Santa Cruz carnival, Tenerife 

Photo: Desiree Martin/AFP

Billed as the best place to celebrate carnival outside of Rio de Janiero, the Santa Cruz carnival in Tenerife runs from Wednesday 19t February to Sunday 1st March. It  draws crowds of 400,000 and involves street parties, parades, satirical street bands and of course, the crowning of a carnival queen. Full details of events found HERE:

 
Drag queen election
 

Photo: AFP
 
You can't get much glitzier than the annual carnival celebration in Las Palmas, the capital of Gran Canaria. The surreal nature and extravagant costumes seen at each year’s pageant are a feast for the senses, making the event just as popular as the standard Carnival Queen election in neighbouring Tenerife. Anyone can take part in the drag gala, but only a handful of women have taken to the stage since the celebration began in 1998.
 
Where the wild things are 
 

Photo: AFP
 
If you fancy reliving some childhood nightmares head to the village of Piasca in Cantabria, northern Spain. There you will find half of the locals covered in animal skins and wearing unnerving animalistic masks, who will no doubt chase you away with their brooms. Another tradition of the so-called Zamarrones Carnival involves going from door to door begging for sausages, eggs and bacon while heading to the neighbouring village of Los Cos.

Carnival of Carrizo de la Ribera, Leon

Photo: Cesar Manso/AFP

Another carnival with cowbells, this time, locals dress up as characters called 'antruejos' (shown in picture, above), terrifying looking figures that you definitely wouldn't want to meet on a dark night. 

 
Powder party

 

Photo: AFP
 
Los Indianos festival sees thousands of people dressed in white take to the streets of La Palma (Canaries) and chuck talcum powder at each other for hours on end. The fiesta’s name refers to the Canarian migrants who sought a better life in Latin America in the 19th century and were greeted warmly on their return to the island of La Palma. As for the talcum tossing, it's thought to be linked to the disinfectant powder sprinkled on the travellers to avoid the spread of disease.
 
Load of bull?
 

Photo: AFP
 
It may come as no surprise that one Spanish town has linked two of the country’s greatest traditions together: bull running and Carnival. After all, if being chased by a 700-kilo beast seemed foolish enough already, doing it in fancy dress seems to make sense somehow. Head to Ciudad Rodrigo near Salamanca (west Spain) for El Carnaval del Toro.
 
Burial of the sardine
 

Photo: AFP
 
Celebrations turn a bit too surreal in many parts of Spain when on Ash Wednesday the streets are jam-packed with fake weeping widows, men and women, who follow a giant polystyrene sardine to its burial. The message behind the funeral parody is more symbolic than it may initially seem: the sardine represents life’s excesses and its burning at the stake, the purge of such vices and the rebirth of our souls.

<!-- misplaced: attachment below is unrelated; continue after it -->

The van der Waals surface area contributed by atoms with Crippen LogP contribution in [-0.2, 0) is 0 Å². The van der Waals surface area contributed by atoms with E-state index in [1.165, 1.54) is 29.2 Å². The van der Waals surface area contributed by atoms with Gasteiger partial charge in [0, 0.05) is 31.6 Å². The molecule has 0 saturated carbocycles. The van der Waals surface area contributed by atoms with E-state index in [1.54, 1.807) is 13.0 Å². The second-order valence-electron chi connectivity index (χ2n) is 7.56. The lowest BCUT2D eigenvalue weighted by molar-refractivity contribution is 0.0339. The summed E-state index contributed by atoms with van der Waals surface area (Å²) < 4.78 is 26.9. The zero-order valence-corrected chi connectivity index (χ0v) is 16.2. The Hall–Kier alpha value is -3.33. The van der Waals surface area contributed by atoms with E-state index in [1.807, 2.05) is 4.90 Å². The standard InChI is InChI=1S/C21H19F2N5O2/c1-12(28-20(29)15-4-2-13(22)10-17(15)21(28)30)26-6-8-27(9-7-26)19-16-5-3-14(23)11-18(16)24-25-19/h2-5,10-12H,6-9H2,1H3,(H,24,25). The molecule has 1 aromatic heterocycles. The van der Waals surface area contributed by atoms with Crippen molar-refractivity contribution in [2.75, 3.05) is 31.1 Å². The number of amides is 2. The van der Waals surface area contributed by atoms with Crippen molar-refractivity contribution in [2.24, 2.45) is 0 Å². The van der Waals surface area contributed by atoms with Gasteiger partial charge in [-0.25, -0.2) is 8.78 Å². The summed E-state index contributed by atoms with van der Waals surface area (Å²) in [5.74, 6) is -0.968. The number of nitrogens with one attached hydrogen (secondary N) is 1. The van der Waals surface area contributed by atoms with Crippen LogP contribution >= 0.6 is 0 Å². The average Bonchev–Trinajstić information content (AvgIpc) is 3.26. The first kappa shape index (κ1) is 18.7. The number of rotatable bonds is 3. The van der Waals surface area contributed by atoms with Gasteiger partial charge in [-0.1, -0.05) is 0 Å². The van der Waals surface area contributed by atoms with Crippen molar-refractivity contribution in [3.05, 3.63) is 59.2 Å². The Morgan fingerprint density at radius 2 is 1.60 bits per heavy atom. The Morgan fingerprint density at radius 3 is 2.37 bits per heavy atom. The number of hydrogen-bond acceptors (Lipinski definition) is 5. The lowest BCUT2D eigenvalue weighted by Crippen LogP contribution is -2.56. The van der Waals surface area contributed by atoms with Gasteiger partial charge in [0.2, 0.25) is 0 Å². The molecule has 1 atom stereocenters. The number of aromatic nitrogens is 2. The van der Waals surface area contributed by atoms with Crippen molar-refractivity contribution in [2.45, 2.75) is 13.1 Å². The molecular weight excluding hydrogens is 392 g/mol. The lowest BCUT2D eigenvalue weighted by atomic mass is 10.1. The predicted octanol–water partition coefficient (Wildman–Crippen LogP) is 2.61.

Basque bigfoots
 

Photo: AFP
 
Old habits die hard, especially ancient ones in the Basque Country and Navarre. Carnival traditions in the villages of Ituren and Zubieta (Navarre) see locals dress up as wild beasts from head to toe as they march through the streets escorted by Joalduns, “those who carry the bells” to scare away the evil spirits. Similar medieval traditions revolving around farming and animal herding are also found in Slovenia and Bulgaria.
 
Meet the giants
 
Photo: http://solsonaturisme.com

In Solsona, Catalonia, carnival festivities have a long history. Under Franco, the celebrations were forbidden; however, the city was the first to begin celebrating again after his death. This carnival gives you the opportunity to experience some Catalan culture traditions, chief among them the parade of the gegants or the symbolic hanging of the (Catalan) donkey.

Arrival of the birds

Photo: carnaval.villarrobledo.com

The carnival in Villarrobledo is another one with a long history which goes back to the 19th century. Traditionally, the festivities begin on Thursday with the Llegada de los Juanes, a parade of people wearing bird masks. They are the opening act for ten days full of costumes, fun and fiestas. There is also a children's carnival with its own costume competition.

Carnaval del Vino de Haro


Photo: lariojaturismo.com

In La Rioja, fans of classy celebrations might find exactly what they are looking for. This year's celebrations follow a Murder on the Orient Express theme, with wine playing a major role. Local bodegas present their latest creations. Salute!

Gay carnival in Sitges

More than 250,000 people flock to the coastal town of Sitges about 35 kilometres from Barcelona for one of the biggest gay carnivals in the world. Starting on Tuesday 18th to Wednesday February 26th, the week is packed with parades, parties and shows and the gay-friendly town opens its doors to thousands of revellers. By the way, this one is also said to be one of the safest street festivals of the world. Best party night is on Saturday!

Drink and dress up


A carnival choir entertains the crowds in Cadiz. Photo: AFP

The carnival in Cádiz is one of the most famous in Spain, dating back to the 16th century. These days it's all about dressing up and poking fun at politicians and people in the news, as well as the usual eating and drinking of course.